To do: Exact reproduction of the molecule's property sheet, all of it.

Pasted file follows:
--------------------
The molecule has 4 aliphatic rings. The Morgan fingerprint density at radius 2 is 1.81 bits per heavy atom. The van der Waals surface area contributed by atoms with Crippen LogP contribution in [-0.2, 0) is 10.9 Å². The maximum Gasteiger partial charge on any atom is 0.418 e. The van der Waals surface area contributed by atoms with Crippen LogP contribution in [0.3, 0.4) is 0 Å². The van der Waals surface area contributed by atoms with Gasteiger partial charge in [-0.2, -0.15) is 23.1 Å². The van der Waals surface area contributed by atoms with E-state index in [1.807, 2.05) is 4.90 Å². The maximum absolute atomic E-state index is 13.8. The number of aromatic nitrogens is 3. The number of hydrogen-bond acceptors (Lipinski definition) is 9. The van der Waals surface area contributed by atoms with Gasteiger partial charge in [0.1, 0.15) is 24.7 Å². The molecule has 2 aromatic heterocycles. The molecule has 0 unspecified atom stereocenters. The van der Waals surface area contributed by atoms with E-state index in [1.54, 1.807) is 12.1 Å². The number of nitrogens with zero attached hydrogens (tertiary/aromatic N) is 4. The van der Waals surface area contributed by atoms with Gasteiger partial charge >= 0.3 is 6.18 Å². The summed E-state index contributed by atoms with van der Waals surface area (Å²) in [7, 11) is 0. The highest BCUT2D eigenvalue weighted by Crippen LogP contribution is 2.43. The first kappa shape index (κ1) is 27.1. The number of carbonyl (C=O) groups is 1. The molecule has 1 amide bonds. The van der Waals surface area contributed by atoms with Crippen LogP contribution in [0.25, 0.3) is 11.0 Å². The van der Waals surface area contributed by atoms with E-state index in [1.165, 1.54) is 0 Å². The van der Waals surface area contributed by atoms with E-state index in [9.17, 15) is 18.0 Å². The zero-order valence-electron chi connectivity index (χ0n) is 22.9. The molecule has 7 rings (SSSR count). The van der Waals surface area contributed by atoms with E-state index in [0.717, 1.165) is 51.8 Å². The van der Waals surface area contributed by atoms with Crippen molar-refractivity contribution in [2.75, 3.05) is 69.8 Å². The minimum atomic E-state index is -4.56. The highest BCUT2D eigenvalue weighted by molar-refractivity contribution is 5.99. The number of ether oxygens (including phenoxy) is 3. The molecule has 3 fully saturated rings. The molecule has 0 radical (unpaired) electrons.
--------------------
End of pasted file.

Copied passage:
The molecule has 4 aliphatic rings. The Morgan fingerprint density at radius 2 is 1.81 bits per heavy atom. The van der Waals surface area contributed by atoms with Crippen LogP contribution in [-0.2, 0) is 10.9 Å². The maximum Gasteiger partial charge on any atom is 0.418 e. The van der Waals surface area contributed by atoms with Crippen LogP contribution in [0.3, 0.4) is 0 Å². The van der Waals surface area contributed by atoms with Gasteiger partial charge in [-0.2, -0.15) is 23.1 Å². The van der Waals surface area contributed by atoms with E-state index in [1.807, 2.05) is 4.90 Å². The maximum absolute atomic E-state index is 13.8. The number of aromatic nitrogens is 3. The number of hydrogen-bond acceptors (Lipinski definition) is 9. The van der Waals surface area contributed by atoms with Gasteiger partial charge in [0.1, 0.15) is 24.7 Å². The molecule has 2 aromatic heterocycles. The molecule has 0 unspecified atom stereocenters. The van der Waals surface area contributed by atoms with E-state index in [1.54, 1.807) is 12.1 Å². The number of nitrogens with zero attached hydrogens (tertiary/aromatic N) is 4. The van der Waals surface area contributed by atoms with Gasteiger partial charge >= 0.3 is 6.18 Å². The summed E-state index contributed by atoms with van der Waals surface area (Å²) in [7, 11) is 0. The highest BCUT2D eigenvalue weighted by Crippen LogP contribution is 2.43. The first kappa shape index (κ1) is 27.1. The number of carbonyl (C=O) groups is 1. The molecule has 1 amide bonds. The van der Waals surface area contributed by atoms with Crippen LogP contribution in [0.25, 0.3) is 11.0 Å². The van der Waals surface area contributed by atoms with E-state index in [1.165, 1.54) is 0 Å². The van der Waals surface area contributed by atoms with E-state index in [9.17, 15) is 18.0 Å². The zero-order valence-electron chi connectivity index (χ0n) is 22.9. The molecule has 7 rings (SSSR count). The van der Waals surface area contributed by atoms with E-state index in [0.717, 1.165) is 51.8 Å². The van der Waals surface area contributed by atoms with Crippen molar-refractivity contribution in [2.75, 3.05) is 69.8 Å². The minimum atomic E-state index is -4.56. The highest BCUT2D eigenvalue weighted by molar-refractivity contribution is 5.99. The number of ether oxygens (including phenoxy) is 3. The molecule has 3 fully saturated rings. The molecule has 0 radical (unpaired) electrons.